I was thinking the land in question was owned by the Town, in which case it would be unlikely to get the Town to contribute anything to road maintenance. A Land Trust is a bit different, and I should have realized that from your original question.
The language of the deed does seem to imply that the general public will have free use of the road, which hardly seems fair if the other land owners are bearing the cost. It may be possible to put some restrictions on the use of the road, but probably not to restrict the number of vehicles that can use it to reach any one property.
If it was always a private road, do the deeds to the various properties say anything about maintenance of the road? If the road was laid out as part of a subdivision, often the deeds require that those who purchase the lots will become members of a road association to provide maintenance of the road. If that were the case, the Land Trust should be no different from any other land owner - they should have to contribute to the cost of road maintenance. Then the difficult part would be trying to determine what would be their fair share. Where the owners of a residence might go in and out the road a couple of times per day on average, would visitors to the Land Trust land be one or two a week, or dozens per day? (If the road was not laid out as part of a subdivision, it's unlikely that the deeds include such a clause, so that would be no help. )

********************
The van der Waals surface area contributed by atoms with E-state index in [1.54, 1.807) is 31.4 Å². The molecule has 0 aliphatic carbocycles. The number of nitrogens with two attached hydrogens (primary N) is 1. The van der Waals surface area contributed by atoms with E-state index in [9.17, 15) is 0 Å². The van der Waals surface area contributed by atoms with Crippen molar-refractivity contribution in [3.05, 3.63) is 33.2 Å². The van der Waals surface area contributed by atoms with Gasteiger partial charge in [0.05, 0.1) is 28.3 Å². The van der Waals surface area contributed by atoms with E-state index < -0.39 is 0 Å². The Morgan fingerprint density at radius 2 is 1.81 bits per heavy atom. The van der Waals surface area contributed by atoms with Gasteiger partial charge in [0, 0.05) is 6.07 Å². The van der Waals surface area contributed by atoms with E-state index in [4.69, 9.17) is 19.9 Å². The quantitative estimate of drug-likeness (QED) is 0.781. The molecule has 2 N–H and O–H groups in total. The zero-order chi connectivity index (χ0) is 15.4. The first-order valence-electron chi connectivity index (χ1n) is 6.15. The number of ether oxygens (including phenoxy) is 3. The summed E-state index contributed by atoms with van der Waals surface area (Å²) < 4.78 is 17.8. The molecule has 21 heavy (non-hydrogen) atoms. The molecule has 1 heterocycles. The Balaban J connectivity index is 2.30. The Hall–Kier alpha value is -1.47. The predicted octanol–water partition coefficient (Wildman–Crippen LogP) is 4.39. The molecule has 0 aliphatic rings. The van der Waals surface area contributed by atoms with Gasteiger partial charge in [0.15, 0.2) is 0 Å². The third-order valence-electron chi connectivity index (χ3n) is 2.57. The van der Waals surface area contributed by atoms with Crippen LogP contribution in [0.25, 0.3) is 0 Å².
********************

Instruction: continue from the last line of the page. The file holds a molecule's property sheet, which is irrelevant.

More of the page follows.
Is there a formal road association on the road, or is it just an informal sharing of the costs of maintenance? If the latter, you might want to consider forming a statutory road association under 23 MRS 3101-3104. That would require the Land Trust as an owner of "benefitted property" to be a member of the road association. The statute requires that the formula for determining each owner's share of the maintenance cost must be "fair and equitable." While many road associations see the fairest method to be having each owner pay the same amount, in this case I would think it would be fair to base the fee on each member's estimated usage of the road.
How recently did the Land Trust acquire the land? I'm assuming this is "non-residential" land. In 2017, Legislation was passed (amended in 2019) requiring a disclosure in the sale of non-residential property if the access to that land is not maintained by the public. See Title 33 section 193, here: https://legislature.maine.gov/statutes/33/title33sec193.html Paragraphs 1 and 2 were repealed and replaced with paragraph 3 in 2019, but depending on the date of the sale, one version or the other may apply. That is, if the Land Trust purchased the property since the effective date of this legislation, the seller should have put the buyer on notice that the road is not maintained by the public, and (if after the revised version) should have informed the buyer who is responsible for maintenance of the road. That would include telling the buyer if they are to be responsible for a share of the maintenance cost.